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Finance And Remarriage: What You Should Know

3 min read

Bob came in to refinance his home to pay for his daughter’s wedding. His wife requested that since he was going to refinance the house, he should consolidate her $20,000 unsecured revolving debt into the refinance as well. Although he paid for the house in his first marriage, when he remarried, he added his new wife’s name on the title.
In doing the refinance, it was mandatory that his banker pulls up the credit bureau for both. His wife was not happy for having to do that. Bob was in for a shock. His wife had over $75,000 in unsecured debt, most of it was given to help her son from a previous marriage. He had no knowledge of the state of her finances.

A similar incident occurred with Harry and his wife Carol. It was only after her death that he realised he was on the hook for over $50,000 worth of unsecured debt, accumulated from helping a dead-beat stepson over the years. With almost half of marriages ending in divorce, there are many blended families with a unique set of financial issues.

What to consider when thinking of remarriage

As our population ages, everything becomes redefined. Divorces are on the rise for people over the age of 50, but the good news is that many of these people are finding love again, and remarriages for people over 55 are also on the rise. As you settle into the second half of your life, you realise there are different considerations when entering into marriage again. The last thing you want is to have built your wealth on good financial habits only to have it taken down by someone who is loaded with debts. As uncomfortable as it may seem, you must schedule a time for a money conversation with your future partner. Pull up each other’s credit report and discuss plans to handle any negative credit information or debt. Also, discuss each other’s budgets.


People who remarry when their children are adults may be well established and may want to keep their financial affairs separate from each other. How a couple approaches their finances will be greatly influenced by the ages of the children when the couple decides to get together and also by different parenting styles: one may believe in helping their children, even when they become adults. The other may value independence. One parent may be having to pay child support whereas the other may not even have had any children. Some people decide to leave their jointly-owned home to their partner upon death but leave their investments to their own children.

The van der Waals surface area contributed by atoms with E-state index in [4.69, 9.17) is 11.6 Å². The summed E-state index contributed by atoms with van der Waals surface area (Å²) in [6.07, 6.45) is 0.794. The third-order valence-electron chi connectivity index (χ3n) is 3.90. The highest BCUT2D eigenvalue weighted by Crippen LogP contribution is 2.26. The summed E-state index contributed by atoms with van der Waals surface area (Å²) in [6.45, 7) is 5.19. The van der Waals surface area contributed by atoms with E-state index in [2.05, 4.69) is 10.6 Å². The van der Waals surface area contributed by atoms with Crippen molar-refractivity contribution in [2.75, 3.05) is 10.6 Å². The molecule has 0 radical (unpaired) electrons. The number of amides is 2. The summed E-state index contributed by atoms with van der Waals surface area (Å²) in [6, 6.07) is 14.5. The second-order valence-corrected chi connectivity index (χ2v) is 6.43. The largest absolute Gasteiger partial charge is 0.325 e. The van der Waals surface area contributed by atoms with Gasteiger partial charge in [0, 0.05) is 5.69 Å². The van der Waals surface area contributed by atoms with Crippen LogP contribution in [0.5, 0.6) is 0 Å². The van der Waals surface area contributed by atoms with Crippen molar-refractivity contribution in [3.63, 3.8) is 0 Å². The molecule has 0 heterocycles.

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Often both parties may not be at the same level of financial health when they enter a new relationship. One may enter with a great deal more assets than the other. One may be coming in with a massive debt load.

What if you each own a home? If you buy a home jointly with your new spouse and you die, the house automatically transfers to him. What happens when he dies? What about your children, will the proceeds go to his children?

Also, wills made in previous relationships need to be updated. What financial obligations does your new spouse have to their previous marriage(s)? Are they having to give up a substantial portion of their pensions to their exes? Are they separated or divorced?

There are many issues involved in remarriage. By carefully considering your current financial situation, talking to your spouse-to-be and taking prudent financial and legal steps, you can position yourself financially to protect your assets, yourself and your children regardless of how your marriage fares in the future. Don’t wait till after you are married to address them. It’s essential to understand where your partner stands on a variety of these issues to get a sense of your financial compatibility. Communication and transparency are key. Discuss your values, goals, and hopes for yourselves and for each other. How do you want to manage your finances in alignment with these?

Remarriage brings with it its own set of “baggage”. Financial woes can add to it, not to mention divided loyalties. Remarriage can also be another chance to get it right.

Jennifer Thompson is a Speaker, Consultant and Writer. She has worked in various areas of banking and finance for twenty years. By marrying esoteric ideas of money with the nuts and bolts of investing, she helps women through one on one coaching and seminars to navigate the world of finance with the purpose of enjoying life and abundance in every sense of the word. 


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